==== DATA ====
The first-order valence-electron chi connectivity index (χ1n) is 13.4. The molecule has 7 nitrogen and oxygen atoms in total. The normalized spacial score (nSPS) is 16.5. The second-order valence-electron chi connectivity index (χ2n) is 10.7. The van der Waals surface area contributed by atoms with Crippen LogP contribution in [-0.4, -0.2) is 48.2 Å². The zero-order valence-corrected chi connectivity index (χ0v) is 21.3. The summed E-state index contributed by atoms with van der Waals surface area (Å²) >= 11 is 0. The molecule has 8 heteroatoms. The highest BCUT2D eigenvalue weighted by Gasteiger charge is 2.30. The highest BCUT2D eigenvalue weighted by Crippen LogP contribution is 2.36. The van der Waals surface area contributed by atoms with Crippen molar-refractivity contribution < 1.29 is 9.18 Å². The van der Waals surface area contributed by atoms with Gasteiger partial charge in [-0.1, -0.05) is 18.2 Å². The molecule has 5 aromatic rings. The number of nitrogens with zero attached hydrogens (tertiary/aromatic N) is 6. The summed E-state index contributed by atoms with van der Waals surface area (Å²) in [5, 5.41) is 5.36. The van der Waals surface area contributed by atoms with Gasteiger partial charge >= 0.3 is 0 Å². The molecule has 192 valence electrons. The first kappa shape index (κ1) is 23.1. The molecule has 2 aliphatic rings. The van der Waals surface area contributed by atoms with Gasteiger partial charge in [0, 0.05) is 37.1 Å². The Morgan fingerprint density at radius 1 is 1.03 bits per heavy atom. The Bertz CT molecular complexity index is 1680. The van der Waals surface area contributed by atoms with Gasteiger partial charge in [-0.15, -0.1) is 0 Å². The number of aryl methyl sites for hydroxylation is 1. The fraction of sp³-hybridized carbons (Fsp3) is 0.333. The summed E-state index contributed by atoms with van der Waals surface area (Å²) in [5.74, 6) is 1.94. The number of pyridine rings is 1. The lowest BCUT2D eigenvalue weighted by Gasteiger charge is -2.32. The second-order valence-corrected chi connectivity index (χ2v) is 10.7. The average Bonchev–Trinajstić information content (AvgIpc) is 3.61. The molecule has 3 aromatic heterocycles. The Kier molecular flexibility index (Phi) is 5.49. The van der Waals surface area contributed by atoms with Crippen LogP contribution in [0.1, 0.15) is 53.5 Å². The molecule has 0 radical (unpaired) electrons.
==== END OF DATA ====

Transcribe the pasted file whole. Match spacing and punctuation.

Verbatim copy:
The first-order valence-electron chi connectivity index (χ1n) is 13.4. The molecule has 7 nitrogen and oxygen atoms in total. The normalized spacial score (nSPS) is 16.5. The second-order valence-electron chi connectivity index (χ2n) is 10.7. The van der Waals surface area contributed by atoms with Crippen LogP contribution in [-0.4, -0.2) is 48.2 Å². The zero-order valence-corrected chi connectivity index (χ0v) is 21.3. The summed E-state index contributed by atoms with van der Waals surface area (Å²) >= 11 is 0. The molecule has 8 heteroatoms. The highest BCUT2D eigenvalue weighted by Gasteiger charge is 2.30. The highest BCUT2D eigenvalue weighted by Crippen LogP contribution is 2.36. The van der Waals surface area contributed by atoms with Crippen molar-refractivity contribution < 1.29 is 9.18 Å². The van der Waals surface area contributed by atoms with Gasteiger partial charge in [-0.1, -0.05) is 18.2 Å². The molecule has 5 aromatic rings. The number of nitrogens with zero attached hydrogens (tertiary/aromatic N) is 6. The summed E-state index contributed by atoms with van der Waals surface area (Å²) in [5, 5.41) is 5.36. The van der Waals surface area contributed by atoms with Gasteiger partial charge >= 0.3 is 0 Å². The molecule has 192 valence electrons. The first kappa shape index (κ1) is 23.1. The molecule has 2 aliphatic rings. The van der Waals surface area contributed by atoms with Gasteiger partial charge in [0, 0.05) is 37.1 Å². The Morgan fingerprint density at radius 1 is 1.03 bits per heavy atom. The Bertz CT molecular complexity index is 1680. The van der Waals surface area contributed by atoms with Gasteiger partial charge in [-0.15, -0.1) is 0 Å². The number of aryl methyl sites for hydroxylation is 1. The fraction of sp³-hybridized carbons (Fsp3) is 0.333. The summed E-state index contributed by atoms with van der Waals surface area (Å²) in [5.74, 6) is 1.94. The number of pyridine rings is 1. The lowest BCUT2D eigenvalue weighted by Gasteiger charge is -2.32. The second-order valence-corrected chi connectivity index (χ2v) is 10.7. The average Bonchev–Trinajstić information content (AvgIpc) is 3.61. The molecule has 3 aromatic heterocycles. The Kier molecular flexibility index (Phi) is 5.49. The van der Waals surface area contributed by atoms with Crippen LogP contribution in [0.1, 0.15) is 53.5 Å². The molecule has 0 radical (unpaired) electrons.